If you’re reading this when it’s been published; we’re in the middle of uncertain times. What’s looking more clear is that many of us will be following government recommendations and staying inside for long periods. Not just protecting ourselves, but protecting those more vulnerable in the community. It may seem like an easy challenge for the occasional grey day and Netflix binge, but for extended periods of time it can be challenging for our mental health and sitting for long periods isn't good for our bodies.
Here’s 8 tips for staying inside that you might like to try:
Staying in bed scrolling on your phone before sleep, waking up late, feeling sluggish all day. Does this sound familiar to you?
If we take a look at nature it tends to be quite structured, wild animals stick strictly to the sun for its timekeeping and a form of structure can be crucial in keeping us grounded and healthy. Maintaining some semblance of structure in your day can create healthy boundaries. What will make today a success? When will you “switch off” for the day?
Importantly, make it work for you.
2. Regular breaks
If you're working from home regular breaks can really help; especially with productivity. "Research has found that the most productive people work for 52 minutes and then take breaks for up to 17 minutes." Find a pattern that works for you but don’t rest there; get up from your chair, or reading position and move around.
3. Open a window
Keep the fresh air flowing through your apartment or home. It’s possible, if you live in a usually busy area you might be able to hear bird song for the first time. But there are also benefits for you inside too: the less fresh oxygen in a room the more clouded and lazy you become due to the rise of CO2 that you’re breathing in. According to the U.S. Environmental Protection Agency, "indoor air is often more polluted than outdoor air.” Houseplants are also a great way to clear the air whilst brightening up the room. And they’re good for another reason too, see our next tip.
4. Look at something green
If we can, try and get out into nature every day. Numerous studies have shown it to benefit our mood, reduce our stress levels, improve our confidence and self-esteem. But even if we can’t get out, we can still glean benefits from nature - by looking out of our window to our garden or nearest tree. Failing that, even your houseplants. The colour green is more important than we realise. “Some scientists and researchers believe that because our eyes are at the peak of their perception to detect the wavelengths corresponding with the color green, the shade may calm us down.”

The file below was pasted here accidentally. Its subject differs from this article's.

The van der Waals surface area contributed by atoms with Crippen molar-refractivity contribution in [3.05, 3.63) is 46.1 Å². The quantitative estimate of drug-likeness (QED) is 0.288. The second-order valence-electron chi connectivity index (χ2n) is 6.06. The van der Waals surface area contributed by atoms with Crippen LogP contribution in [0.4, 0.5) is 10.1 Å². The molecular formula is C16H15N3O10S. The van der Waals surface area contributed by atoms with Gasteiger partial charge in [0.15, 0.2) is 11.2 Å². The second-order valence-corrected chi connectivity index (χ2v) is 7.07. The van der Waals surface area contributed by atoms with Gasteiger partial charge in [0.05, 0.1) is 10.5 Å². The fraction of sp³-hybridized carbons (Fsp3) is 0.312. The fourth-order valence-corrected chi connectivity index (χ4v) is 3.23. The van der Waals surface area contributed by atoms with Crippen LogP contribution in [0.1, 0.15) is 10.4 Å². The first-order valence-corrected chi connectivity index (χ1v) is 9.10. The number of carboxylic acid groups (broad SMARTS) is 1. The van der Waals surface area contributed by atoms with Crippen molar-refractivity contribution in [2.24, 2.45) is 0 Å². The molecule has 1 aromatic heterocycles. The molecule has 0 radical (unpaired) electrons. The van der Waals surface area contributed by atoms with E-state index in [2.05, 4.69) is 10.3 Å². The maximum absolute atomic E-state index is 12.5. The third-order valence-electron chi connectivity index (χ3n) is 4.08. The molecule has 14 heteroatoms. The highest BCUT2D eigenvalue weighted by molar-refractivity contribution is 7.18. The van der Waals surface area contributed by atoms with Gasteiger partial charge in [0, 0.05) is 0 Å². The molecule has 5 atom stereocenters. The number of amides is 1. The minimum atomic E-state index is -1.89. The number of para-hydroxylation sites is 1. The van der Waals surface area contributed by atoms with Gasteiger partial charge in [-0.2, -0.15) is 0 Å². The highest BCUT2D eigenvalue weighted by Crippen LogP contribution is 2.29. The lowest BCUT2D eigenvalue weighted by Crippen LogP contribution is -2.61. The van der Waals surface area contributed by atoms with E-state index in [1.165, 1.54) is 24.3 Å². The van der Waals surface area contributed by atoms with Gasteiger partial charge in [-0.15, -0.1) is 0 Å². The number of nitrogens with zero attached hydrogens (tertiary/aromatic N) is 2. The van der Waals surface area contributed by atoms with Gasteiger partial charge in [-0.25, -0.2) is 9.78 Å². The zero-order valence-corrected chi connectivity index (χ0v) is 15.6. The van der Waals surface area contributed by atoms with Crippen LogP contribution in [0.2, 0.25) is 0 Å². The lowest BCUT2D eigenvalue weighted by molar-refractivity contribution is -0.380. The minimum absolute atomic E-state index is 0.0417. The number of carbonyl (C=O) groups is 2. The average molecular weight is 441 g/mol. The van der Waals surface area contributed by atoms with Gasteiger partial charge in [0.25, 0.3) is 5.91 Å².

It’s time to collect your houseplants and have a long chat with them :)
Sitting all day and scrolling through social media may feel addictive but it is not good for our minds, even at the best of times. If you're feeling like your mood has taken a dive, rather than try to think yourself happy, how about clearing your mind by writing out all your troubling thoughts with a technique called Freewriting?
Although it’s claimed to clear writer's block, it can also be really helpful freeing yourself of some of those burdensome worries, whatever your profession. The trick here is not to think about what you’re writing, don’t rehearse the words, let them flow out onto the page. If you’re new to the practice, give yourself some time (and some lines) to get into the flow.
Running, the gym, zumba classes, all exercise is great for body and mind but depending on the rules your favourite form of exercise might be off limits for the next few weeks. You've still got that (nervous) energy to burn so what can you do?
Dance like no one’s watching.
Grab your favourite playlist (Can we be so bold as to suggest Ultimate 80’s?), pull the blinds, pump the volume and jump around like you don’t care! Dancing can feel vulnerable for some of us, tricky though it might feel to start with, embracing that vulnerability in the comfort of your own home might be a really powerful move, not just a powerful workout!
“But for many of us, there is no form of self-expression that makes us feel more vulnerable than dancing. It is full body vulnerability”.Brene Brown
Being sedentary is one of the hallmarks of modern life but for all its comfort it has impeded us in many ways. It has given many of us chronic lower back problems, made our hips incredibly tight and even shortened ligaments in our legs! Now with more time indoors, it’s highly likely we’re going to be sat for even longer periods and many of us aren’t fortunate enough to have a house we can run around in. It’s time to get into a stretching routine, here’s some videos to talk you through:
- Seated yoga: https://youtu.be/-Ts01MC2mIo
- Or something a bit more intense, Ashtanga yoga for beginners: https://youtu.be/1Krp4W0TlAU
8. Look after your eyes
Many of us spend hours in front of a screen of sorts, whether it’s the laptop, the TV or the smartphone. With a never-ending news cycle and plenty of Netflix to catch up on, it’s an extra strain on the eyes. Why not give them a rest. And we don’t mean just close them. The muscles behind our eyes have to work extra hard looking at things close by. Why not give them a workout every now and then to avoid digital eye sprain or eye fatigue.
From drawing figure eights with your eyes to alternating focus in the distance and then your extended thumb. There’s plenty of exercises to try.
You may have noticed - that we do not need to be in a crisis to practice any of these tips. Perhaps we can initiate some new good habits under these conditions that we can take with us.
Maybe we can do things differently.